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The Battalion

The Student News Site of Texas A&M University - College Station

The Battalion

The Student News Site of Texas A&M University - College Station

The Battalion

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The BattalionMay 4, 2024

Freedom of expression is zone-less

Free speakers on issues like religion and abortion during the spring semester have left some students riled.
Texas A&M has three designated free speech zones, but the freedom of expression is campus-wide.
The free speech zones are Rudder Plaza, Academic Plaza and West Campus Mall. Reservation is not required for any of these locations unless one of the following three conditions applies: the event was promoted, the event is sponsored by a student organization or is expected to attract a crowd of more than 25 people. If reservation is necessary for the event, it can be obtained from the scheduling office on the second floor of Rudder Tower.
Shane Minks, a junior university studies major, said free speech should be allowed but not misused to force one’s ideas on another.
“I believe that people should be allowed to express their views, but should do so without all the harsh words and graphic images,” Minks said. “I also think that it should be limited to certain areas.”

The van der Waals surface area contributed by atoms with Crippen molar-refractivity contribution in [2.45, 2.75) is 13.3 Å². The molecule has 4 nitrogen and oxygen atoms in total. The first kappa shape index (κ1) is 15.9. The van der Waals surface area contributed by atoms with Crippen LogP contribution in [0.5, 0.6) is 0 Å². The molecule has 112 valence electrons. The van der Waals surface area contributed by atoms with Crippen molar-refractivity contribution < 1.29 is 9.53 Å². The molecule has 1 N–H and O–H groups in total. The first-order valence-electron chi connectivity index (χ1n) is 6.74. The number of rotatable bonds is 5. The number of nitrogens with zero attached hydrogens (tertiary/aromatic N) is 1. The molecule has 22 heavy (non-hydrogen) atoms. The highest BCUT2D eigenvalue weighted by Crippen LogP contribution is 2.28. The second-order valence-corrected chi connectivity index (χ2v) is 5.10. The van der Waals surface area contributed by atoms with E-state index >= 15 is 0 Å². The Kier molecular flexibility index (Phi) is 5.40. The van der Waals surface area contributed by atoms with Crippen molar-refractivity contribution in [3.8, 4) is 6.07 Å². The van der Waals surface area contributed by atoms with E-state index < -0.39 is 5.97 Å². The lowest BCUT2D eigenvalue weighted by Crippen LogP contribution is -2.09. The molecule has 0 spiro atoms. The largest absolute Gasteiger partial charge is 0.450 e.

Everyone has the right to free speech anywhere on campus, but there are some rules. For example, certain buildings, including residence halls, the Bush Library, nuclear reactors and utility buildings, have distance requirements.
Other regulations include impeding the flow of traffic, vehicular and pedestrian, infringing on the rights of others and obeying all other University rules.
Freshman kinesiology major Stephanie Badum said free speech zones are important to the ideals A&M holds dear.
“I think free speech zones are key to having a more open campus. Students can see different sides of issues and can make a more educated decision on how they feel about an issue or topic,” Badum said. “I don’t think [people who wish to present their opinion] should be limited at all, because it’s their right to have free speech and to express their ideas. Even though I might not agree with the issue I think they still have the right to express it.”
Sophomore applied sciences major Lindsey Jackson said free speech was vital to A&M and to the development of Aggies during their collegiate careers.
“I think they should be allowed anywhere on campus. A&M should strive to be an open, active campus. From my experiences, the most active campuses have been the most accepting of free speech, which of course leads to greater student participation and interaction,” Jackson said. “A&M will never be able to successfully diversify if it keeps putting limitations on opportunities for broadening horizons. Students have to be exposed to different viewpoints, beliefs, and ideologies in order to achieve optimal personal growth and fully develop as well-rounded young adults.”

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